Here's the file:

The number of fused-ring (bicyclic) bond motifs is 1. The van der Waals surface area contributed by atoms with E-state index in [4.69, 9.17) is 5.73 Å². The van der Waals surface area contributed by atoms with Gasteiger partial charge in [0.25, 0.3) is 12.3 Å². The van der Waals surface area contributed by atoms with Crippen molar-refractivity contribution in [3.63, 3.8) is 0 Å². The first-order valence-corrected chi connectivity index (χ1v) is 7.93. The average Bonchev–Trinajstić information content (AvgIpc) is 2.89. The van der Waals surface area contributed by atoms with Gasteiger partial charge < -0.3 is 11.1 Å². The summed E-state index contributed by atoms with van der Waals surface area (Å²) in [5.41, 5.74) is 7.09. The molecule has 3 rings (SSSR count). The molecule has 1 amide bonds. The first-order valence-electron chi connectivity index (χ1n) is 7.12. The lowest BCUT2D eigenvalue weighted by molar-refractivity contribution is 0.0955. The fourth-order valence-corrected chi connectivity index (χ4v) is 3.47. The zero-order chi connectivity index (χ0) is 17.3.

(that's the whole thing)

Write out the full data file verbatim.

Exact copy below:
The number of fused-ring (bicyclic) bond motifs is 1. The van der Waals surface area contributed by atoms with E-state index in [4.69, 9.17) is 5.73 Å². The van der Waals surface area contributed by atoms with Gasteiger partial charge in [0.25, 0.3) is 12.3 Å². The van der Waals surface area contributed by atoms with Crippen molar-refractivity contribution in [3.63, 3.8) is 0 Å². The first-order valence-corrected chi connectivity index (χ1v) is 7.93. The average Bonchev–Trinajstić information content (AvgIpc) is 2.89. The van der Waals surface area contributed by atoms with Gasteiger partial charge < -0.3 is 11.1 Å². The summed E-state index contributed by atoms with van der Waals surface area (Å²) in [5.41, 5.74) is 7.09. The molecule has 3 rings (SSSR count). The molecule has 1 amide bonds. The first-order valence-electron chi connectivity index (χ1n) is 7.12. The lowest BCUT2D eigenvalue weighted by molar-refractivity contribution is 0.0955. The fourth-order valence-corrected chi connectivity index (χ4v) is 3.47. The zero-order chi connectivity index (χ0) is 17.3.